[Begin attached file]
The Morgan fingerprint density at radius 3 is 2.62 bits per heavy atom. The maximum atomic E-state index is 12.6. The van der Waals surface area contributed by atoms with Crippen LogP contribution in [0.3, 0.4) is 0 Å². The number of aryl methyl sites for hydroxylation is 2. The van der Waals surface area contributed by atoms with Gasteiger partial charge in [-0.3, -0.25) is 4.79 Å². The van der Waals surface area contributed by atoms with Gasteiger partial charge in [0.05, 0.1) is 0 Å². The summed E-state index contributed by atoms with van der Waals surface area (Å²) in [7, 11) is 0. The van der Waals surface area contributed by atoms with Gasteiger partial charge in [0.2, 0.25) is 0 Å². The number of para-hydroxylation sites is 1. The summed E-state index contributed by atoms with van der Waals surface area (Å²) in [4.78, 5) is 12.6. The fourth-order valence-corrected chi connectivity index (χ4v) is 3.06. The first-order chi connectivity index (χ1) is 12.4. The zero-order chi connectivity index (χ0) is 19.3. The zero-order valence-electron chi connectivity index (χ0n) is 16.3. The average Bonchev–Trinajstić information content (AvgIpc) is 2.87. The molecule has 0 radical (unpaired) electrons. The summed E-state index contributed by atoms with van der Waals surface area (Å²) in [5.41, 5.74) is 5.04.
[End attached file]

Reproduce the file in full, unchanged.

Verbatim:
The Morgan fingerprint density at radius 3 is 2.62 bits per heavy atom. The maximum atomic E-state index is 12.6. The van der Waals surface area contributed by atoms with Crippen LogP contribution in [0.3, 0.4) is 0 Å². The number of aryl methyl sites for hydroxylation is 2. The van der Waals surface area contributed by atoms with Gasteiger partial charge in [-0.3, -0.25) is 4.79 Å². The van der Waals surface area contributed by atoms with Gasteiger partial charge in [0.05, 0.1) is 0 Å². The summed E-state index contributed by atoms with van der Waals surface area (Å²) in [7, 11) is 0. The van der Waals surface area contributed by atoms with Gasteiger partial charge in [0.2, 0.25) is 0 Å². The number of para-hydroxylation sites is 1. The summed E-state index contributed by atoms with van der Waals surface area (Å²) in [4.78, 5) is 12.6. The fourth-order valence-corrected chi connectivity index (χ4v) is 3.06. The first-order chi connectivity index (χ1) is 12.4. The zero-order chi connectivity index (χ0) is 19.3. The zero-order valence-electron chi connectivity index (χ0n) is 16.3. The average Bonchev–Trinajstić information content (AvgIpc) is 2.87. The molecule has 0 radical (unpaired) electrons. The summed E-state index contributed by atoms with van der Waals surface area (Å²) in [5.41, 5.74) is 5.04.